What must children make of this phone hacking scandal and all the controversy surrounding News International, the methods some journalists use to get stories and the relationship between the media and politicians?
“First News” is a newspaper aimed at 14 to 17 year olds and it’s covering the story in depth with a profile of Rebekah Brooks “the woman at the heart of the hacking scandal”, details of the resignations from The Met and how all this is making life uncomfortable for the Prime Minister.
BBC Newsround is also covering the story with its usual excellent journalism and although they might sometimes give the impression they’re only interested in mobile phones and hideous music made with auto-tune you can be sure our young people know exactly what’s going on with this.
When I was that age the fall of communism and the end of apartheid were two of the biggest stories. Me and my friends grew up watching the world become a fairer and more open place with the Berlin Wall coming down and the release of Nelson Mandela having a massive impact. Both these events were considered impossible just a few months before they happened.
As a result my generation grew up taking it for granted that no-one would be discriminated against because of the colour of their skin. While some parents and grandparents remember a world where certain words and attitudes might have been tolerated or even acceptable, for the vast majority of us, it’s cut and dried and we quite rightly have zero tolerance of racism.
So what do changing attitudes and the current scandal mean for newspapers?
Well, they face a battle to get children to read them in the first place because the whole concept of buying something that contains stories that don’t interest them is entirely alien to young people. But even more than that I believe the adults of tomorrow will place a premium on honesty and take it for granted in the way I take it for granted that no-one should be discriminated against because of the colour of their skin.
This is a generation of people prepared to share everything about themselves on Facebook. They’re growing up expecting everyone to know where they are, what they’re doing, what they’re thinking, even when this ends up causing them embarassment or gets them into trouble.
Yes, some will hit 18 and “clean up” their on-line profiles; in fact there’s evidence some of the recent Facebook profile deletions may be students coming out of their degrees and panicking about what potential employers might discover.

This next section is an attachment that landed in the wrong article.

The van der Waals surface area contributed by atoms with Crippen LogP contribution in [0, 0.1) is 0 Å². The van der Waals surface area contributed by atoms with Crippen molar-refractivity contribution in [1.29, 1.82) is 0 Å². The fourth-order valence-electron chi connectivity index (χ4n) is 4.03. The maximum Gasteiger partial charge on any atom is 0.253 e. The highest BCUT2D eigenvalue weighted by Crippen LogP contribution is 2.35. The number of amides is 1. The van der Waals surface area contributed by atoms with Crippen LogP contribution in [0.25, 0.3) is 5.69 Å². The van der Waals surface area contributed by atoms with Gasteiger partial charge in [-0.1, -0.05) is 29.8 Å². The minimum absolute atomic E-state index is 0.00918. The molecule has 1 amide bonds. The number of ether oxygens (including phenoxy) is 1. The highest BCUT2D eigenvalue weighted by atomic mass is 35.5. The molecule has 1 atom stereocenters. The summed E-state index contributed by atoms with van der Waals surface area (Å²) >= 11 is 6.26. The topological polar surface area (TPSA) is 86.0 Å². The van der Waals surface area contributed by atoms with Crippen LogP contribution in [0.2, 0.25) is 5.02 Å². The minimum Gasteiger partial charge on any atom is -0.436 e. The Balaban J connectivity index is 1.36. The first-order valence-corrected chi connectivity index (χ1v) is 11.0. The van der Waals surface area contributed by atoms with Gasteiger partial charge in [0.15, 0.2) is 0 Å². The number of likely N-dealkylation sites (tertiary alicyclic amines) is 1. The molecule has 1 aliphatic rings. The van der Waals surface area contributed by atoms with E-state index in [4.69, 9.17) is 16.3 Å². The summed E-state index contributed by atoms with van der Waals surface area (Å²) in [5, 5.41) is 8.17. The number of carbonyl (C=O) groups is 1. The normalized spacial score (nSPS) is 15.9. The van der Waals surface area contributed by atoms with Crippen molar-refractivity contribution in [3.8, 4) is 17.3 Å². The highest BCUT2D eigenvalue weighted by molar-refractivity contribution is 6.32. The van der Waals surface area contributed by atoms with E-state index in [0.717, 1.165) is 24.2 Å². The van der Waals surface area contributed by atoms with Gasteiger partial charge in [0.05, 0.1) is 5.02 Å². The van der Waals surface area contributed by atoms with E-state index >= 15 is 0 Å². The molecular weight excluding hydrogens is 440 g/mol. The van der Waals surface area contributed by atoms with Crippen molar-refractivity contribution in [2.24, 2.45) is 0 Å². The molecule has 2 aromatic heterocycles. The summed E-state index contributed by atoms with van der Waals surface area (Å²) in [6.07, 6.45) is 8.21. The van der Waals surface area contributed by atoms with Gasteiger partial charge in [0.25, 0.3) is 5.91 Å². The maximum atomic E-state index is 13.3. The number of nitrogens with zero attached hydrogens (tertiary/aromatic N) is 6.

But overall young people are developing an expectation that they themselves, adults, businesses and most certainly the media should be absolutely honest, fair and totally open and transparent at all times. In short, it’s getting harder to lie.
The latest crop of music stars like Jesse J, Rihanna, Adele and The Wanted have their own websites and are highly active in social media which means they communicate direct – and sometimes even one to one – with their fans. This means speculative stories about them in tabloids and magazines are worthless. Why would a 12 year old Nicki Minaj fan bother reading about a relationship she may or may not have had when they’ve already got the official version of events?
Young people aren’t daft – they’re taking all this in and it’s affecting their view of the world. No longer is the media a big booming powerful influential voice that tells them what’s going on. Instead, it’s considered something slightly grubby and imperfect that they expect to be able to interact with and shape to suit themselves. They want to make it better.
I think there’s an opportunity here for mainstream media businesses to engage with young people now. Think beyond specific publiations or programmes for “kids” or focus groups trying to anticipate what the future’s going to look like. Ask the people who’re going to be calling the shots. Find a group of responsible teenagers and let them get involved in the production of the newspaper or broadcast news bulletins now. Ask what they think of the stories you run and the methods used to generate them. It would make for a highly engaging school project and give you valuable new ideas. You could change the particular young people involved every couple of months.
Better still – and this applies to all businesses, not just the media – why not consider doing something revolutionary… and put a 16 year old on the board.
If the very thought of that just made you scoff, ask yourself why.
And the answer, I suspect, will lead you to discover what you’re doing wrong.